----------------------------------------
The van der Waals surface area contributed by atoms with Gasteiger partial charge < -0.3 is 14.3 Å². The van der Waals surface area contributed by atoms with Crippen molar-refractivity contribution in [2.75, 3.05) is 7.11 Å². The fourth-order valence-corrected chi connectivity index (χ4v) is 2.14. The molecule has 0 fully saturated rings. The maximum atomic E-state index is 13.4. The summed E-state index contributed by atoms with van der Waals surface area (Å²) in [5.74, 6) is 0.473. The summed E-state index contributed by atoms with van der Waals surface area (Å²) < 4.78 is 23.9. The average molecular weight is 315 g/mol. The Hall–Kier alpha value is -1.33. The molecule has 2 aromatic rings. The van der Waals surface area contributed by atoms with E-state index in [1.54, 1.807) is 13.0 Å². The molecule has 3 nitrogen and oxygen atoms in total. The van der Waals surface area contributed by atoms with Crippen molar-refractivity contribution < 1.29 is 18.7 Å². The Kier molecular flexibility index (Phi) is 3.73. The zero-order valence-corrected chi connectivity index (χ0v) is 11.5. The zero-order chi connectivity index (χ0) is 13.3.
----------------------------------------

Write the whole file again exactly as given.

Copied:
The van der Waals surface area contributed by atoms with Gasteiger partial charge < -0.3 is 14.3 Å². The van der Waals surface area contributed by atoms with Crippen molar-refractivity contribution in [2.75, 3.05) is 7.11 Å². The fourth-order valence-corrected chi connectivity index (χ4v) is 2.14. The molecule has 0 fully saturated rings. The maximum atomic E-state index is 13.4. The summed E-state index contributed by atoms with van der Waals surface area (Å²) in [5.74, 6) is 0.473. The summed E-state index contributed by atoms with van der Waals surface area (Å²) < 4.78 is 23.9. The average molecular weight is 315 g/mol. The Hall–Kier alpha value is -1.33. The molecule has 2 aromatic rings. The van der Waals surface area contributed by atoms with E-state index in [1.54, 1.807) is 13.0 Å². The molecule has 3 nitrogen and oxygen atoms in total. The van der Waals surface area contributed by atoms with Crippen molar-refractivity contribution < 1.29 is 18.7 Å². The Kier molecular flexibility index (Phi) is 3.73. The zero-order valence-corrected chi connectivity index (χ0v) is 11.5. The zero-order chi connectivity index (χ0) is 13.3.